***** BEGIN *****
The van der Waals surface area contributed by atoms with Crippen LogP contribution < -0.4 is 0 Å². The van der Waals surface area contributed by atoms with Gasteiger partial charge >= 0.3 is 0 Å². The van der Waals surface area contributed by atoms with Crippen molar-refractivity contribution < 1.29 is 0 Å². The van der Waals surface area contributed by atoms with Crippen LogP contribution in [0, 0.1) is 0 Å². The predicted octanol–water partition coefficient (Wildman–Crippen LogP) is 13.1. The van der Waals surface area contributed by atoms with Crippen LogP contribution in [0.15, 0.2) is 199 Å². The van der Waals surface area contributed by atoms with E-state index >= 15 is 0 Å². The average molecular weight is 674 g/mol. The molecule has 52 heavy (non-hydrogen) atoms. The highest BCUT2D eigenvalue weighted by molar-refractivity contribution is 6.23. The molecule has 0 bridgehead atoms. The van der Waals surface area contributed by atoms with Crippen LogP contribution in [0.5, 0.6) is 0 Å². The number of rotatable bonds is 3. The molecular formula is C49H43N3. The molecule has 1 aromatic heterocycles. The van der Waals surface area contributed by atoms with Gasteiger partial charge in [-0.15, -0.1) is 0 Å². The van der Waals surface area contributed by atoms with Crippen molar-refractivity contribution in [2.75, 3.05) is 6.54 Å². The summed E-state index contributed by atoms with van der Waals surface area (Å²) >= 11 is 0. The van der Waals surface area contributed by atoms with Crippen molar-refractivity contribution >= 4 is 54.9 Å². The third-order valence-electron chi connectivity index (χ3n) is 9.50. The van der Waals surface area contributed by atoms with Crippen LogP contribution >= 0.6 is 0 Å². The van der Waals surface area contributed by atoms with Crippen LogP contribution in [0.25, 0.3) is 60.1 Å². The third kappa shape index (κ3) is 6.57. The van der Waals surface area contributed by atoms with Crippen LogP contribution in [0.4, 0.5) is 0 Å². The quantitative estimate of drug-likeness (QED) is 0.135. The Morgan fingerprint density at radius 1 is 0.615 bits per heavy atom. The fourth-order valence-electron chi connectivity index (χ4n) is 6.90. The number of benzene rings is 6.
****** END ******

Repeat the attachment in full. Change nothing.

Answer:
The van der Waals surface area contributed by atoms with Crippen LogP contribution < -0.4 is 0 Å². The van der Waals surface area contributed by atoms with Gasteiger partial charge >= 0.3 is 0 Å². The van der Waals surface area contributed by atoms with Crippen molar-refractivity contribution < 1.29 is 0 Å². The van der Waals surface area contributed by atoms with Crippen LogP contribution in [0, 0.1) is 0 Å². The predicted octanol–water partition coefficient (Wildman–Crippen LogP) is 13.1. The van der Waals surface area contributed by atoms with Crippen LogP contribution in [0.15, 0.2) is 199 Å². The van der Waals surface area contributed by atoms with E-state index >= 15 is 0 Å². The average molecular weight is 674 g/mol. The molecule has 52 heavy (non-hydrogen) atoms. The highest BCUT2D eigenvalue weighted by molar-refractivity contribution is 6.23. The molecule has 0 bridgehead atoms. The van der Waals surface area contributed by atoms with Crippen LogP contribution in [0.5, 0.6) is 0 Å². The number of rotatable bonds is 3. The molecular formula is C49H43N3. The molecule has 1 aromatic heterocycles. The van der Waals surface area contributed by atoms with Gasteiger partial charge in [-0.15, -0.1) is 0 Å². The van der Waals surface area contributed by atoms with Crippen molar-refractivity contribution in [2.75, 3.05) is 6.54 Å². The summed E-state index contributed by atoms with van der Waals surface area (Å²) >= 11 is 0. The van der Waals surface area contributed by atoms with Crippen molar-refractivity contribution >= 4 is 54.9 Å². The third-order valence-electron chi connectivity index (χ3n) is 9.50. The van der Waals surface area contributed by atoms with Crippen LogP contribution >= 0.6 is 0 Å². The van der Waals surface area contributed by atoms with Crippen LogP contribution in [0.25, 0.3) is 60.1 Å². The third kappa shape index (κ3) is 6.57. The van der Waals surface area contributed by atoms with Crippen LogP contribution in [0.4, 0.5) is 0 Å². The quantitative estimate of drug-likeness (QED) is 0.135. The Morgan fingerprint density at radius 1 is 0.615 bits per heavy atom. The fourth-order valence-electron chi connectivity index (χ4n) is 6.90. The number of benzene rings is 6.